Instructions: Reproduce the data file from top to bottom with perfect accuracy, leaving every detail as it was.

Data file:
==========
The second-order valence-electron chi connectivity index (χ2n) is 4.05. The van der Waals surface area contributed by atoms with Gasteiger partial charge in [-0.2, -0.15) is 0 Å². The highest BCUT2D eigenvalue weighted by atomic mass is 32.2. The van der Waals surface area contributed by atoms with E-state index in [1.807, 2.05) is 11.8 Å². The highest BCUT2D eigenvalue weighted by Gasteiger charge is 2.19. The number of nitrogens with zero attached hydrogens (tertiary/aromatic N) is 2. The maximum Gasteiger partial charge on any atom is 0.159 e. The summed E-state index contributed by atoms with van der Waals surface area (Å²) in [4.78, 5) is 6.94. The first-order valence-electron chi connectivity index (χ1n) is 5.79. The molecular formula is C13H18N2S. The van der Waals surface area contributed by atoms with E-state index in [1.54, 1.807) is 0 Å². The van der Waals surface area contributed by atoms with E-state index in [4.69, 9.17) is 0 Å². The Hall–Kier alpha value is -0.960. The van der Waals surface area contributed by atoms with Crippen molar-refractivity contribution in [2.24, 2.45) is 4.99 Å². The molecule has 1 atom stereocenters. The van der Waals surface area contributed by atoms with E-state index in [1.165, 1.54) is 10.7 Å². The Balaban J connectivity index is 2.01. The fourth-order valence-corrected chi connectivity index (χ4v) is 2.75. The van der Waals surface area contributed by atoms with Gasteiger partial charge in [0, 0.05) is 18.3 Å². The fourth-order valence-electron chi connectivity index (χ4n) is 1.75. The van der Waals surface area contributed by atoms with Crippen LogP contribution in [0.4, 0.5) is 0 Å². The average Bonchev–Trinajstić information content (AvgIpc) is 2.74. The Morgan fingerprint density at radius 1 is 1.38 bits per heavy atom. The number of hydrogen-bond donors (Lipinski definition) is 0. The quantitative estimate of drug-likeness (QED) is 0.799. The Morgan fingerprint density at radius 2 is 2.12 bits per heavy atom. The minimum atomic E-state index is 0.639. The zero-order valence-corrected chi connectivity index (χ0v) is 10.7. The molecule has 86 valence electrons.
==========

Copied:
The second-order valence-electron chi connectivity index (χ2n) is 4.05. The van der Waals surface area contributed by atoms with Gasteiger partial charge in [-0.2, -0.15) is 0 Å². The highest BCUT2D eigenvalue weighted by atomic mass is 32.2. The van der Waals surface area contributed by atoms with E-state index in [1.807, 2.05) is 11.8 Å². The highest BCUT2D eigenvalue weighted by Gasteiger charge is 2.19. The number of nitrogens with zero attached hydrogens (tertiary/aromatic N) is 2. The maximum Gasteiger partial charge on any atom is 0.159 e. The summed E-state index contributed by atoms with van der Waals surface area (Å²) in [4.78, 5) is 6.94. The first-order valence-electron chi connectivity index (χ1n) is 5.79. The molecular formula is C13H18N2S. The van der Waals surface area contributed by atoms with E-state index in [1.54, 1.807) is 0 Å². The van der Waals surface area contributed by atoms with E-state index in [4.69, 9.17) is 0 Å². The Hall–Kier alpha value is -0.960. The van der Waals surface area contributed by atoms with Crippen molar-refractivity contribution in [2.24, 2.45) is 4.99 Å². The molecule has 1 atom stereocenters. The van der Waals surface area contributed by atoms with E-state index in [1.165, 1.54) is 10.7 Å². The Balaban J connectivity index is 2.01. The fourth-order valence-corrected chi connectivity index (χ4v) is 2.75. The van der Waals surface area contributed by atoms with Gasteiger partial charge in [0, 0.05) is 18.3 Å². The fourth-order valence-electron chi connectivity index (χ4n) is 1.75. The van der Waals surface area contributed by atoms with Crippen LogP contribution in [0.4, 0.5) is 0 Å². The average Bonchev–Trinajstić information content (AvgIpc) is 2.74. The Morgan fingerprint density at radius 1 is 1.38 bits per heavy atom. The number of hydrogen-bond donors (Lipinski definition) is 0. The quantitative estimate of drug-likeness (QED) is 0.799. The Morgan fingerprint density at radius 2 is 2.12 bits per heavy atom. The minimum atomic E-state index is 0.639. The zero-order valence-corrected chi connectivity index (χ0v) is 10.7. The molecule has 86 valence electrons.